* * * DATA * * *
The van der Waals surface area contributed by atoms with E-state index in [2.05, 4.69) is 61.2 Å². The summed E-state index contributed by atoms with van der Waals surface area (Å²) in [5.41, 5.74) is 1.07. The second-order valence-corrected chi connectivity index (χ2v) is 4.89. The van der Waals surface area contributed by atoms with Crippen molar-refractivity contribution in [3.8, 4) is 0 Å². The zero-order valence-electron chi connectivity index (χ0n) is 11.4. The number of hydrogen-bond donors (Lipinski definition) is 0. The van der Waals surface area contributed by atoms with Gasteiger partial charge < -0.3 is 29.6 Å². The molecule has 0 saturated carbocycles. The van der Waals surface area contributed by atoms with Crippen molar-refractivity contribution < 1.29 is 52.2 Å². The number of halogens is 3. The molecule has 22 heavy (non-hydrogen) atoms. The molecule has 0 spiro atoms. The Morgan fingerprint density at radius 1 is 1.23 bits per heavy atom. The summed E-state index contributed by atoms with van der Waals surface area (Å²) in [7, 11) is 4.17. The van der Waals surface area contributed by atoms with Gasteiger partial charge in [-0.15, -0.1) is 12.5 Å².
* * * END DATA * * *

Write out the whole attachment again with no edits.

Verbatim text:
The van der Waals surface area contributed by atoms with E-state index in [2.05, 4.69) is 61.2 Å². The summed E-state index contributed by atoms with van der Waals surface area (Å²) in [5.41, 5.74) is 1.07. The second-order valence-corrected chi connectivity index (χ2v) is 4.89. The van der Waals surface area contributed by atoms with Crippen molar-refractivity contribution in [3.8, 4) is 0 Å². The zero-order valence-electron chi connectivity index (χ0n) is 11.4. The number of hydrogen-bond donors (Lipinski definition) is 0. The van der Waals surface area contributed by atoms with Gasteiger partial charge < -0.3 is 29.6 Å². The molecule has 0 saturated carbocycles. The van der Waals surface area contributed by atoms with Crippen molar-refractivity contribution < 1.29 is 52.2 Å². The number of halogens is 3. The molecule has 22 heavy (non-hydrogen) atoms. The molecule has 0 spiro atoms. The Morgan fingerprint density at radius 1 is 1.23 bits per heavy atom. The summed E-state index contributed by atoms with van der Waals surface area (Å²) in [7, 11) is 4.17. The van der Waals surface area contributed by atoms with Gasteiger partial charge in [-0.15, -0.1) is 12.5 Å².